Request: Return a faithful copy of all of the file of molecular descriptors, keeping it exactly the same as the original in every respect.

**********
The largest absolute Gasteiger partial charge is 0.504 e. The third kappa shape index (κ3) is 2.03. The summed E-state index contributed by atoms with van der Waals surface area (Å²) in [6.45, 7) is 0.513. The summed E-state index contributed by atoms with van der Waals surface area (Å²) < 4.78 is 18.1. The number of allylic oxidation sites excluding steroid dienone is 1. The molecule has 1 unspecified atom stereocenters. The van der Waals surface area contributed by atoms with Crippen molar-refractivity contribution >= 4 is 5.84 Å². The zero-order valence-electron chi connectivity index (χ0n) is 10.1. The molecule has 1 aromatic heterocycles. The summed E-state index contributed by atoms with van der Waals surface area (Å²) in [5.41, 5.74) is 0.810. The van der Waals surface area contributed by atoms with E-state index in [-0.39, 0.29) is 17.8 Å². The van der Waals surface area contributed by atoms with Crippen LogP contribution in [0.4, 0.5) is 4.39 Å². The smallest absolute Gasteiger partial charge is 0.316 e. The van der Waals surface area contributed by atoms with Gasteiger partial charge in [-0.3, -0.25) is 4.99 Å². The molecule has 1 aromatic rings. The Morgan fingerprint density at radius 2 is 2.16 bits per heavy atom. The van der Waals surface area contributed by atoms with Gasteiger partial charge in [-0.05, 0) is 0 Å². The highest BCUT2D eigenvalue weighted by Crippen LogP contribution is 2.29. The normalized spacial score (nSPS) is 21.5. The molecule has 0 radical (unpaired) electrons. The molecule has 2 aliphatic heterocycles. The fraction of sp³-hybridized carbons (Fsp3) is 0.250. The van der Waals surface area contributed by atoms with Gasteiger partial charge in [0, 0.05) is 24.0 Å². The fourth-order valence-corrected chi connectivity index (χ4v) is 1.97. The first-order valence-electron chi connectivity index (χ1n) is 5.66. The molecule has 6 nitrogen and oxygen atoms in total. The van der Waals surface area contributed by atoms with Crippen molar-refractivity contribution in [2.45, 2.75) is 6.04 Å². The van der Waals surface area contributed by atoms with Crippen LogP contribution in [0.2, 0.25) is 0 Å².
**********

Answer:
The largest absolute Gasteiger partial charge is 0.504 e. The third kappa shape index (κ3) is 2.03. The summed E-state index contributed by atoms with van der Waals surface area (Å²) in [6.45, 7) is 0.513. The summed E-state index contributed by atoms with van der Waals surface area (Å²) < 4.78 is 18.1. The number of allylic oxidation sites excluding steroid dienone is 1. The molecule has 1 unspecified atom stereocenters. The van der Waals surface area contributed by atoms with Crippen molar-refractivity contribution >= 4 is 5.84 Å². The zero-order valence-electron chi connectivity index (χ0n) is 10.1. The molecule has 1 aromatic heterocycles. The summed E-state index contributed by atoms with van der Waals surface area (Å²) in [5.41, 5.74) is 0.810. The van der Waals surface area contributed by atoms with E-state index in [-0.39, 0.29) is 17.8 Å². The van der Waals surface area contributed by atoms with Crippen LogP contribution in [0.4, 0.5) is 4.39 Å². The smallest absolute Gasteiger partial charge is 0.316 e. The van der Waals surface area contributed by atoms with Gasteiger partial charge in [-0.3, -0.25) is 4.99 Å². The molecule has 1 aromatic rings. The Morgan fingerprint density at radius 2 is 2.16 bits per heavy atom. The van der Waals surface area contributed by atoms with Gasteiger partial charge in [-0.05, 0) is 0 Å². The highest BCUT2D eigenvalue weighted by Crippen LogP contribution is 2.29. The normalized spacial score (nSPS) is 21.5. The molecule has 0 radical (unpaired) electrons. The molecule has 2 aliphatic heterocycles. The fraction of sp³-hybridized carbons (Fsp3) is 0.250. The van der Waals surface area contributed by atoms with Gasteiger partial charge in [0, 0.05) is 24.0 Å². The fourth-order valence-corrected chi connectivity index (χ4v) is 1.97. The first-order valence-electron chi connectivity index (χ1n) is 5.66. The molecule has 6 nitrogen and oxygen atoms in total. The van der Waals surface area contributed by atoms with Crippen molar-refractivity contribution in [2.45, 2.75) is 6.04 Å². The van der Waals surface area contributed by atoms with Crippen LogP contribution in [0.2, 0.25) is 0 Å².